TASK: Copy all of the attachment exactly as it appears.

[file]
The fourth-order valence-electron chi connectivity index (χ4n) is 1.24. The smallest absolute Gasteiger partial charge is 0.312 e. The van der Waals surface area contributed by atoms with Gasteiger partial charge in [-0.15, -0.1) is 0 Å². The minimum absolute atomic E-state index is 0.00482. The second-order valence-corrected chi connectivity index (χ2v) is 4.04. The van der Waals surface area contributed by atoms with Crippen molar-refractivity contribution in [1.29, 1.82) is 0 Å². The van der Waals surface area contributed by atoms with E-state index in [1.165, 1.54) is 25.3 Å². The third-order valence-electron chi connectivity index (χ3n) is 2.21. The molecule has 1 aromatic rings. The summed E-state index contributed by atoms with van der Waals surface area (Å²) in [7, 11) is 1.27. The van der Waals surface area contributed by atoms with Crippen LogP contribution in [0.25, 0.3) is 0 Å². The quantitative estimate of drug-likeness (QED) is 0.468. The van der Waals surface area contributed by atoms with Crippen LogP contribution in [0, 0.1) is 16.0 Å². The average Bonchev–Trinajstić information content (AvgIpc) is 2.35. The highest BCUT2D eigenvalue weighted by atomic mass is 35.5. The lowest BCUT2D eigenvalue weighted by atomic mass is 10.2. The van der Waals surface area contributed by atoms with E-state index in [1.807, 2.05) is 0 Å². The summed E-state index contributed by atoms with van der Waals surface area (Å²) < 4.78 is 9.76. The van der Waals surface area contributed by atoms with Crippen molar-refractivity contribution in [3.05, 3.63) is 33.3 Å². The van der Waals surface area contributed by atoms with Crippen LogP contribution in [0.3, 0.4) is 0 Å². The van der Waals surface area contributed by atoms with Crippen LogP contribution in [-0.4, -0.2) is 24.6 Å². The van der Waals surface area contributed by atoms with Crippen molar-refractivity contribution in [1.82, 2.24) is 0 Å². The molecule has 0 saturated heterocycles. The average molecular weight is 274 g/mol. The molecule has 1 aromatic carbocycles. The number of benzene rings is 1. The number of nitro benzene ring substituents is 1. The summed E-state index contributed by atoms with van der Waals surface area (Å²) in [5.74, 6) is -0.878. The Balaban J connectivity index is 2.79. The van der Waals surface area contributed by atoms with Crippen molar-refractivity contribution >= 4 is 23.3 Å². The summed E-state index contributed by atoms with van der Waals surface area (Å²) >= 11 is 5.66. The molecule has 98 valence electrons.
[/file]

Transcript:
The fourth-order valence-electron chi connectivity index (χ4n) is 1.24. The smallest absolute Gasteiger partial charge is 0.312 e. The van der Waals surface area contributed by atoms with Gasteiger partial charge in [-0.15, -0.1) is 0 Å². The minimum absolute atomic E-state index is 0.00482. The second-order valence-corrected chi connectivity index (χ2v) is 4.04. The van der Waals surface area contributed by atoms with Crippen molar-refractivity contribution in [1.29, 1.82) is 0 Å². The van der Waals surface area contributed by atoms with E-state index in [1.165, 1.54) is 25.3 Å². The third-order valence-electron chi connectivity index (χ3n) is 2.21. The molecule has 1 aromatic rings. The summed E-state index contributed by atoms with van der Waals surface area (Å²) in [7, 11) is 1.27. The van der Waals surface area contributed by atoms with Crippen LogP contribution in [0.25, 0.3) is 0 Å². The quantitative estimate of drug-likeness (QED) is 0.468. The van der Waals surface area contributed by atoms with Crippen LogP contribution in [0, 0.1) is 16.0 Å². The average Bonchev–Trinajstić information content (AvgIpc) is 2.35. The highest BCUT2D eigenvalue weighted by atomic mass is 35.5. The lowest BCUT2D eigenvalue weighted by atomic mass is 10.2. The van der Waals surface area contributed by atoms with E-state index in [1.807, 2.05) is 0 Å². The summed E-state index contributed by atoms with van der Waals surface area (Å²) < 4.78 is 9.76. The van der Waals surface area contributed by atoms with Crippen molar-refractivity contribution in [3.05, 3.63) is 33.3 Å². The van der Waals surface area contributed by atoms with Crippen LogP contribution in [0.3, 0.4) is 0 Å². The van der Waals surface area contributed by atoms with Crippen LogP contribution in [-0.4, -0.2) is 24.6 Å². The van der Waals surface area contributed by atoms with Crippen molar-refractivity contribution in [1.82, 2.24) is 0 Å². The molecule has 0 saturated heterocycles. The average molecular weight is 274 g/mol. The molecule has 1 aromatic carbocycles. The number of benzene rings is 1. The number of nitro benzene ring substituents is 1. The summed E-state index contributed by atoms with van der Waals surface area (Å²) in [5.74, 6) is -0.878. The Balaban J connectivity index is 2.79. The van der Waals surface area contributed by atoms with Crippen molar-refractivity contribution >= 4 is 23.3 Å². The summed E-state index contributed by atoms with van der Waals surface area (Å²) >= 11 is 5.66. The molecule has 98 valence electrons.